Ref: http://sueyounghistories.com/archives/2008/07/08/emil-adolf-von-behring-and-homeopathy-2/

    2. Brian David Josephson (1997)
    Nobel Laureate – Physics 1973

    Nobel Laureate – Physics 1973

    “Simple-minded analysis may suggest that water, being a fluid, cannot have a structure of the kind that such a picture would demand. But cases such as that of liquid crystals, which while flowing like an ordinary fluid can maintain an ordered structure over macroscopic distances, show the limitations of such ways of thinking. There have not, to the best of my knowledge, been any refutations of homeopathy that remain valid after this particular point is taken into account.”

    Dr. Brian D. Josephson’s (Emeritus Professor, University of Cambridge) responding to an article in the New Scientist (October 18, 1997) Ref: How Homeopathic Medicines Work: Nanopharmacology At Its Best 3. Luc Antoine Montagnier (2009)

    Nobel Prize in Physiology or Medicine 2008

    “Nobel Laureate Luc Montagnier is to science what homeopathy is to medicine” ~Nancy Malik

    Interdisciplinary Sciences: Life Sciences (SpringerL­ink)
    Nanostructures in highly diluted biological samples of bacteria and virus DNA produces electromagnetic signals (2009) FULL TEXT

    Luc Montagnier observed that potentised bacteria and virus DNA sequence emits electro-magnetic signals (low frequency radio waves) at 5C and 6C potencies and forms specific nano-structures which lasts 48 hours and are responsible for the EM effects measured. The EM signature changed with dilution levels but was unaffected by the initial concentration and remained even after the remaining DNA fragments were destroyed by chemical agents. However the EM signal was sensitive to heat over 70 degrees C and freezing -80 degrees C. Not only that, DNA sequences were recreated from its EM signature in pure water. That means EM signals were transmitted to pure water (that never had a DNA in it) placed in a container nearby in 18 hours. He reproduced his results 12 times.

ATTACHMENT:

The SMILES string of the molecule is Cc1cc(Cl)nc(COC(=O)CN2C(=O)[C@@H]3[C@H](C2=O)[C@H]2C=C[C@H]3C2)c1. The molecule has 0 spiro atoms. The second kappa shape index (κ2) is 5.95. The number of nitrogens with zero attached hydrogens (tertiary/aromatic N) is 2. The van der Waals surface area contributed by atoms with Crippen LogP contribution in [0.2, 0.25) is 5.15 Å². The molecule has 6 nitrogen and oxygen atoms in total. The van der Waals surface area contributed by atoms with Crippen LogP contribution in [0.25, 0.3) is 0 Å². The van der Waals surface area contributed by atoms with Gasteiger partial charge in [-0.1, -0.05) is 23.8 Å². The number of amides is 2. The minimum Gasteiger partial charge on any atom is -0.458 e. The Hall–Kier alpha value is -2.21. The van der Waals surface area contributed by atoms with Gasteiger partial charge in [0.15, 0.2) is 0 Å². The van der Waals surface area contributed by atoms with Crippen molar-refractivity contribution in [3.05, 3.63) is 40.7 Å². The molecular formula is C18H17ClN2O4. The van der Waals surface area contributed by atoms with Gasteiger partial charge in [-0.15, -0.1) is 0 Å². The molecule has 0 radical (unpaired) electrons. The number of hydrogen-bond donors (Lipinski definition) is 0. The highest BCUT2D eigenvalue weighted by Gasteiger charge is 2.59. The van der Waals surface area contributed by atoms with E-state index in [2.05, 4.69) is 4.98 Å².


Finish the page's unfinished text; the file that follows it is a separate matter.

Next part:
Discussion on Luc Montagnier paper by Society of Homeopaths, Institute of Science in Society,Homeopathy World Community

    Dr. Luc Montagnier, the French virologist said about homeopathy, “High Dilutions of something are not nothing…”

    Nobel laureate Montagnier says homeopathic medicine is “real” phenomenon & Benveniste is today’s Galileo

    Nobel laureate Luc Montagnier escapes intellectu­al terrorism and he currently works as a full-time professor at Shanghai Jiaotong University in China. He, in an interview in Science (24 Dec 2010) said, “”I am told that some people have reproduced Benveniste’s results (showing effects from homeopathic doses), but they [Europe] are afraid to publish it [homeopathy] because of the intellectu¬¬al terror from people who don’t understand it.” He concluded the interview by saying, “These are real phenomena which deserve further study.”